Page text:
Adrenal Gland Tumors
So this topic is about adrenal tumors and some of the really common questions that they actually test on step 1 and Nclex. So before anything starts off on, just the basics of physiology, what pituitary gland does is that it releases hormones, one of the hormones it releases is ACTH. Now, what does ACTH do?
It goes to both of your adrenal glands, adrenal glands one and adrenal glands two. And once it goes to the adrenal gland what does it do? It helps actually stimulate the release of cortisol and aldosterone on both sides. Now, not only does it stimulate the release of hormones, it actually causes the growth of cells, especially the cells and the glands here. This, basically endocrine gland requires ACTH to remain alive and to grow. Okay, so there are two things that ACTH is doing,
- it is actually inhibiting apoptosis, and
- actually causing the gland to grow more or to proliferate and to stay alive.
Now, what happens if I have a pituitary tumor? Now, what happens if I have a pituitary tumor as in the picture below?
1st scenario, a tumor that’s releasing a lot of ACTH, so I have a lot of ACTH coming through, what is it gonna do? It’s gonna go to both sides, number one, and number two, it will cause a growth of these glands, because what is it doing? It’s making sure these cells stay alive and that they are growing at the same time. So, we have a lot of ACTH, stimulates both of these glands, and what does it do? A lot of cortisol and a lot of aldosterones. So what are we gonna see?
What does aldosterone do? Reabsorbs sodium gets rid of potassium, and it helps to reabsorbed bi-carbs also. So, with high aldosterone levels we see, hypernatremia, hypokalemia, and alkalosis.
These are the three things really common electrolyte abnormalities and they love to ask questions, where initially in the question they’ll give you lab values and they’ll show you sodium is really high, the potassium is really low and they’ll say oh the PH was let’s say 7.6 or 7 6, and they’ll ask you to connects the dots um even though in step 3 they love asking that and there are actually pull the electrodes on there and it’s just like this. So we have a pituitary tumor, high ACTH, cortisol, aldosterone, etc, and that’s you know if with cortisol it’s known as Cushing syndrome and with aldosterone, it’s known as conn’s syndrome right where it’s high aldosteronism.
Now when this cortisol and aldosterone get released, what does it do? It goes back and actually inhibits the release of ACTH, this cortisol and aldosterone are going back and saying to the pituitary gland, STOP RELEASING ACTH! Let’s say, for example, the pituitary tumor is gone now, we have a normal person and now they have a tumor in adrenal gland 1, and what is this tumor releasing? A lot of cortisol, it’s release aldosterone, one of the two, it doesn’t matter right now. So it releases a ton of it. Well, if it’s releasing a lot of aldosterone and cortisol, what’s the other side releasing?
Well saying, you know adrenal gland number 1 is doing way much more of a job than the body needs, and two is just laying back and not doing anything, I mean not releasing much of hormones. This cortisol and aldosterone goes back and inhibits ACTH, Now what do we say ACTH is required to do? The glands need ACTH to remain alive and to grow. So we don’t have to come out of the pituitary anymore and it’s not stimulating the glands and as a result, there’s no more ACTH. But this tumor that’s here does not need ACTH to stay alive and to grow, whereas this gland number, adrenal gland number 2 needs ACTH to stay alive, so what happens? After a long time of having this tumor released a lot of cortisol and aldosterone, your body spends a lot of time without ACTH and if it spends a lot of time without ACTH, what’s gonna happen to the cell? This adrenal gland here, this endocrine gland will no longer remain alive and it won’t grow, so it shrinks. It becomes smaller and smaller and it basically atrophies.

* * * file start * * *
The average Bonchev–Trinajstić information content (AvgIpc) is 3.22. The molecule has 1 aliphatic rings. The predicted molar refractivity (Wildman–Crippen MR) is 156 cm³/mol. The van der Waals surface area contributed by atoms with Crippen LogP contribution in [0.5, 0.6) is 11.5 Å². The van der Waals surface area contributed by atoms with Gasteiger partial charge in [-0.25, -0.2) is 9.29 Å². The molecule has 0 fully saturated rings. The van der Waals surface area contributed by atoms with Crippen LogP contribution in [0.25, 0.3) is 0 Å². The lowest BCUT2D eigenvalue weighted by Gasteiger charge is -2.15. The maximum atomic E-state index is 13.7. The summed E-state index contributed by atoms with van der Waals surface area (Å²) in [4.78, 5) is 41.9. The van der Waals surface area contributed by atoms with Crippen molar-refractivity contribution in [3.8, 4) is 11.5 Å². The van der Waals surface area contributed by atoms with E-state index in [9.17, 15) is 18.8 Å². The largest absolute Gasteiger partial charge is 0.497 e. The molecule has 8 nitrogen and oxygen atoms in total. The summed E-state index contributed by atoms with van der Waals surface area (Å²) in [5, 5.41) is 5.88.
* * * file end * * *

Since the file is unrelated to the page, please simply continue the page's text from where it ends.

So I have a patient who has really high cortisol and aldosterone because of this tumor, and its other gland is basically gone, it’s shot! There’s nothing of it. So what happens after I do a surgery to remove this adrenal tumor? So if I take it out, what happens to my cortisol levels will drop, I’ll drop my aldosterone levels also but now your body says I don’t have new cortisol and aldosterone because your pituitary spends so much time without releasing ACTH that this factory shuts down. So now your body can’t respond to any stress and create any cortisol and aldosterone. That’s why the patients adrenal-ectomies and their other adrenal gland is completely shot, they go into basically a cardiovascular collapse. They become hypertensive etc because they don’t have any more cortisol, and aldosterone because the one gland that was working they actually had was taken out.
So what other types of questions can they ask you? They love asking this one question where they say, they give you a scenario, a patient has a tumor, they have high sodium, low potassium, basically make you wanna think hyper-aldosteronism. And they say it’s from an adrenal tumor that’s releasing it. Then they say, we removed the tumor and we decided to do a CT scan, what would you expect to see on the CT scan?
An atrophic adrenal gland! The other one that does not have the tumor will be atrophied and they love asking that question. So just by that simple you know thing, you test a lot of different concepts. You test anatomy, you test physiology, with this whole negative feedback. They want to see if you know how this entire mechanism works, how ACTH is released, how cortisol is released, and how negative feedback works.
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